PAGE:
Maybe the weather changed while you were out on the water. Maybe you didn’t check the forecast ahead of time and now find yourself in high winds. Maybe you didn’t know about currents in the body of water you’re on.
So, first of all—know the waters you’ll paddle and check the forecast before you head out! That’s important for your enjoyment, but also for your safety!
Know Your Skill Level
Wind, waves and current all produce conditions you may or may not be able to handle.
If you’re an experienced paddler, then you’ll probably look at these natural elements as a fun challenge! But if you’re a beginner or have done most of your paddling in calm and sheltered waters, there are some things you need to learn.
Watch this video from our friends at Paddle TV for a look at the challenges waves and wind produce:
Helpful Techniques in Strong Winds
Kayaks tend to weather-cock, or move into a headwind. To stay on course, you’ll use your body weight to lean or edge slightly. Touring kayaks have rudders to help you with that, too.
The stronger the wind, the more aggressive your paddle strokes will need to be. And you’ll likely need to vary your stroke pattern to keep your tracking as straight as you can. (There’s no law against paddling on one side as much as you need to!)
Take advantage of steering strokes and rudders from the stern, too, especially for sharper turns.
Sometimes you’ll find yourself focused so hard on your paddling that you look up and find yourself off-course. A technique to prevent this is ranging: Point your boat in the direction you want to go, then pick out an object in the distance where you’re headed. While you paddle, keep your eyes on that object instead of on the water around you or on your paddle.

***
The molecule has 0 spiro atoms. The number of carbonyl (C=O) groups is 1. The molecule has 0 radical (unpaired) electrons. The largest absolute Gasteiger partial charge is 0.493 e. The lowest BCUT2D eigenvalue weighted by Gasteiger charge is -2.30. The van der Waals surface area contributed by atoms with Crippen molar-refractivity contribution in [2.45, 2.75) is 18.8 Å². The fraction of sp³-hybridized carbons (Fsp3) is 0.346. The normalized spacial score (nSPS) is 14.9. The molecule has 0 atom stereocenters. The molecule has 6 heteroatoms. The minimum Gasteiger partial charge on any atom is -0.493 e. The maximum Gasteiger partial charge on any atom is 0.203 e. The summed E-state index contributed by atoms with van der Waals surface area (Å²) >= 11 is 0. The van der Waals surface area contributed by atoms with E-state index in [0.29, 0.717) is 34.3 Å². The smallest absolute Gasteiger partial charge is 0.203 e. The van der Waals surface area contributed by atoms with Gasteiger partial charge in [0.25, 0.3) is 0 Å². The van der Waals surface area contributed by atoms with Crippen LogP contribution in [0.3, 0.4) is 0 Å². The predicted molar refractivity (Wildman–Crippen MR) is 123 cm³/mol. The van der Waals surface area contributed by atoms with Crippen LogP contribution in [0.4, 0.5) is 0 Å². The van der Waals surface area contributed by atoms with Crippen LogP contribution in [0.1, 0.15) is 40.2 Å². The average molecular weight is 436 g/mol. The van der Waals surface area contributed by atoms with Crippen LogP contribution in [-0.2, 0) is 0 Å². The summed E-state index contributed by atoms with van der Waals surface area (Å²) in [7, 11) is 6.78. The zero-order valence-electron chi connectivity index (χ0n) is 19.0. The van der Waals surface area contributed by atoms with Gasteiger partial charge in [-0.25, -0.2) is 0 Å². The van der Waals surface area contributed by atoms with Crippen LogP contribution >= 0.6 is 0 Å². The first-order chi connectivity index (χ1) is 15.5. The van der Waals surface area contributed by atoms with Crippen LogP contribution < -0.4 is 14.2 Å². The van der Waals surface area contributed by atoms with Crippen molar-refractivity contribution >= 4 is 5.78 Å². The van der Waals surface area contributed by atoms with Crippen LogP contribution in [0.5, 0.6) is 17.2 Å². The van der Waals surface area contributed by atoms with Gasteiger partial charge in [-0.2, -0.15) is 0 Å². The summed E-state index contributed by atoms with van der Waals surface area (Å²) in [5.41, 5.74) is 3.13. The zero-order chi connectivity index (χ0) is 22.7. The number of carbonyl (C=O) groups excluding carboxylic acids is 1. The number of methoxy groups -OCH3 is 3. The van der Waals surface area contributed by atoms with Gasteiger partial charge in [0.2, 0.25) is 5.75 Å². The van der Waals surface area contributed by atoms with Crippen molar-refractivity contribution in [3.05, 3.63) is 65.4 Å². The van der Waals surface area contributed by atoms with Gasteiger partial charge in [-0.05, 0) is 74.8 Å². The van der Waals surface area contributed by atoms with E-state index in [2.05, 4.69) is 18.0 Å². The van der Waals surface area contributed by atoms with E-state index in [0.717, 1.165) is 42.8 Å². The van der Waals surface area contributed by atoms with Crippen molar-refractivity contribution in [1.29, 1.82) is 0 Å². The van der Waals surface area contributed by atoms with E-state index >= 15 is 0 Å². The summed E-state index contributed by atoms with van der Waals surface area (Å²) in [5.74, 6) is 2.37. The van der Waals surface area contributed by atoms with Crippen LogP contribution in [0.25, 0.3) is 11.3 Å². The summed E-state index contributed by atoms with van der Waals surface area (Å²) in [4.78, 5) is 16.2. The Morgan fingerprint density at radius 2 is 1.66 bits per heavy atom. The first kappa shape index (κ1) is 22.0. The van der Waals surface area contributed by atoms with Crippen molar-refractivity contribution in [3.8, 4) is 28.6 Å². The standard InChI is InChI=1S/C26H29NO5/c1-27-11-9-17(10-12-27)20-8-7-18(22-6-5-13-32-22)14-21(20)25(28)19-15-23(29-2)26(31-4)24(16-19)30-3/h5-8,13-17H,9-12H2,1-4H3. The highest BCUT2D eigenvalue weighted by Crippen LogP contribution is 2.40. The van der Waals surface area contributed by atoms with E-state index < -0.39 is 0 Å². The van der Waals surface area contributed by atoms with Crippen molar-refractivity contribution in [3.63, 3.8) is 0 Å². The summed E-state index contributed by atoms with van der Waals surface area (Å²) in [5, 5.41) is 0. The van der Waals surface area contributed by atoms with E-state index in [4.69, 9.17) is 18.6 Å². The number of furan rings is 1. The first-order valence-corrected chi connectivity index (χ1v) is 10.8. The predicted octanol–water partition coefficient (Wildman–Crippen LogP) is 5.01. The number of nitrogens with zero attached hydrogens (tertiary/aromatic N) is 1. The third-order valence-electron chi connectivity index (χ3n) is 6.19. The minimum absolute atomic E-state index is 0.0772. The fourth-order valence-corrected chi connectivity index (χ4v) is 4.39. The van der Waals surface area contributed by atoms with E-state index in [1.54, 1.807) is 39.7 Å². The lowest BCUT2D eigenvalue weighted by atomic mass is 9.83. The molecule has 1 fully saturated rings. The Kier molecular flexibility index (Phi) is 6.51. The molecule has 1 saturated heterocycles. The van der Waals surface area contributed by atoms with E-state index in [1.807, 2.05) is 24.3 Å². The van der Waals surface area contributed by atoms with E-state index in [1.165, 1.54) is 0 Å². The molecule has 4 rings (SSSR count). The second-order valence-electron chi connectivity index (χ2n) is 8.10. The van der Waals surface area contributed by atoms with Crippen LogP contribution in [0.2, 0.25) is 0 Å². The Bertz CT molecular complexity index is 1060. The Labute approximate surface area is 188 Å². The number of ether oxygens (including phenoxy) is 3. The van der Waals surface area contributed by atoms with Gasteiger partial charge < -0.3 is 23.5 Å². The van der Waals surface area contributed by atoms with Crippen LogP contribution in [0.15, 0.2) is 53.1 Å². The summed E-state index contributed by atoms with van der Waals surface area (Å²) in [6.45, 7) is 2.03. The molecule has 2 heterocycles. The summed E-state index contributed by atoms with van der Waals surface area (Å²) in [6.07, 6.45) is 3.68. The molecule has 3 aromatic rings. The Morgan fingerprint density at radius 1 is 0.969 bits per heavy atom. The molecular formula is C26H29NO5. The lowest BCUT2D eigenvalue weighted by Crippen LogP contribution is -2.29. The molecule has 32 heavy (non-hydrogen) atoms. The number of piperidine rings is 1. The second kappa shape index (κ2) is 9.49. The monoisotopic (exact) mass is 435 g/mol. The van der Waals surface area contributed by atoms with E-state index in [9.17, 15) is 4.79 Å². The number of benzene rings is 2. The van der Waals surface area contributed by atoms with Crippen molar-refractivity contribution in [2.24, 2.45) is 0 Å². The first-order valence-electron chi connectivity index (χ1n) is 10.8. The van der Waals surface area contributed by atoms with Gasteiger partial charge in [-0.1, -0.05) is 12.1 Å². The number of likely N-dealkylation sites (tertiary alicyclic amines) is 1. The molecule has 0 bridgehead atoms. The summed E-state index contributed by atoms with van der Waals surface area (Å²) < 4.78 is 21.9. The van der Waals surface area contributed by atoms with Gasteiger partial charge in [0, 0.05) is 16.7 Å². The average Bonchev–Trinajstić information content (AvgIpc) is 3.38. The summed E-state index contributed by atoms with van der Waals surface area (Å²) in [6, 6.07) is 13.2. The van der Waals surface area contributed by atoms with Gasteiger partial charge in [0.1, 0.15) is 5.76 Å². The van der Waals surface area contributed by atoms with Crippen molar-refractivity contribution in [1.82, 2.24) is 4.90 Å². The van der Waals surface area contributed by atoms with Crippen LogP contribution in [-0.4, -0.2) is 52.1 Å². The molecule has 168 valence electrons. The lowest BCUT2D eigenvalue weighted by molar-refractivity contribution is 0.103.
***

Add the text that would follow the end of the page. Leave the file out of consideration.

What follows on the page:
It might seem simple, but it’ll get you there!
Strong Winds on Your SUP
Dealing with wind on a stand-up paddleboard is more challenging. Standing on the board instead of sitting low to the water adds a lot more wind resistance.
So one technique to help is to bend your body to stay lower. Even drop to your knees if you have to. Another technique is to keep your paddle strokes short and aggressive. If you do, it’ll be easier to keep your board tracking straight ahead.
No matter what kind of watercraft you paddle, having big waves come at you from the side means the least stability. You’re better off either heading into the waves or paddling with them.
If your destination means the waves will hit you broadside, then a zig-zag pattern (taking the waves at an angle instead) will give you more stability.
Paddling in Currents
Probably the most important thing to keep in mind with current is to know the waters you paddle. Whether it’s current in a river or tidal current along the ocean shore, you need to know what you’ll come up against and know whether you have the skill and experience to tackle it.
So research the waters before you put your boat in. Will there be rapids, and how big are they? Is the river rocky? Is there anything you’ll need to portage around, like waterfalls or dams?
Last, it’s really important to know your strokes and be able to maneuver your kayak or SUP well in easy conditions before tackling currents or heading into large, unprotected waters.
What paddle questions can we help you with? Our Wisconsin-based customer service team is here to help you: 715-755-3405 • [email protected]
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